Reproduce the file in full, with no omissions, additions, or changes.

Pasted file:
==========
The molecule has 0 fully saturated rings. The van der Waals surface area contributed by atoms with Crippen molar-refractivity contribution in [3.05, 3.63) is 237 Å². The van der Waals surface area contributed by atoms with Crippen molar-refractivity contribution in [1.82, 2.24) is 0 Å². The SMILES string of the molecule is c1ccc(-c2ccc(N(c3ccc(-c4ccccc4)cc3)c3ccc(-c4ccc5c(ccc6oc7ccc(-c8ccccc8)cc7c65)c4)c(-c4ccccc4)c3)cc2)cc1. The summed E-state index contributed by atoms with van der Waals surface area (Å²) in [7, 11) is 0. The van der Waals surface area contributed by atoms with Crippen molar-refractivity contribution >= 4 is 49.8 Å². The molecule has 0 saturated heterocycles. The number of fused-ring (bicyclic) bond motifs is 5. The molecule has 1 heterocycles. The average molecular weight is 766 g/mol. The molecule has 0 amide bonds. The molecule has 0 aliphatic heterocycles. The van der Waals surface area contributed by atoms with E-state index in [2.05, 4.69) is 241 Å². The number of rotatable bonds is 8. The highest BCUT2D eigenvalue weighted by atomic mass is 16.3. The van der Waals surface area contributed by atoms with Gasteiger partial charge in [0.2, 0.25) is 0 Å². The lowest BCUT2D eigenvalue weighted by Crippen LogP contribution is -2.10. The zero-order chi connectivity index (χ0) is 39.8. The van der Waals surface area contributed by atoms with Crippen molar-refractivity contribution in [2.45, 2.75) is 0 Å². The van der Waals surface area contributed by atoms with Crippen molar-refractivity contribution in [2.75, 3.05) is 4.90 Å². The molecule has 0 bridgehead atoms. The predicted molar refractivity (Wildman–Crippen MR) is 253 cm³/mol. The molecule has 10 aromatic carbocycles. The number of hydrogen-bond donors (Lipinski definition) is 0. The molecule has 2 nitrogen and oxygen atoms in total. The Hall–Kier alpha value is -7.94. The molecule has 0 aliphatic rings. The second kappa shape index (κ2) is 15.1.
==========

The molecule has 0 fully saturated rings. The van der Waals surface area contributed by atoms with Crippen molar-refractivity contribution in [3.05, 3.63) is 237 Å². The van der Waals surface area contributed by atoms with Crippen molar-refractivity contribution in [1.82, 2.24) is 0 Å². The SMILES string of the molecule is c1ccc(-c2ccc(N(c3ccc(-c4ccccc4)cc3)c3ccc(-c4ccc5c(ccc6oc7ccc(-c8ccccc8)cc7c65)c4)c(-c4ccccc4)c3)cc2)cc1. The summed E-state index contributed by atoms with van der Waals surface area (Å²) in [7, 11) is 0. The van der Waals surface area contributed by atoms with Crippen molar-refractivity contribution >= 4 is 49.8 Å². The molecule has 0 saturated heterocycles. The number of fused-ring (bicyclic) bond motifs is 5. The molecule has 1 heterocycles. The average molecular weight is 766 g/mol. The molecule has 0 amide bonds. The molecule has 0 aliphatic heterocycles. The van der Waals surface area contributed by atoms with E-state index in [2.05, 4.69) is 241 Å². The number of rotatable bonds is 8. The highest BCUT2D eigenvalue weighted by atomic mass is 16.3. The van der Waals surface area contributed by atoms with Gasteiger partial charge in [0.2, 0.25) is 0 Å². The lowest BCUT2D eigenvalue weighted by Crippen LogP contribution is -2.10. The zero-order chi connectivity index (χ0) is 39.8. The van der Waals surface area contributed by atoms with Crippen molar-refractivity contribution in [2.45, 2.75) is 0 Å². The van der Waals surface area contributed by atoms with Crippen molar-refractivity contribution in [2.75, 3.05) is 4.90 Å². The molecule has 0 bridgehead atoms. The predicted molar refractivity (Wildman–Crippen MR) is 253 cm³/mol. The molecule has 10 aromatic carbocycles. The number of hydrogen-bond donors (Lipinski definition) is 0. The molecule has 2 nitrogen and oxygen atoms in total. The Hall–Kier alpha value is -7.94. The molecule has 0 aliphatic rings. The second kappa shape index (κ2) is 15.1.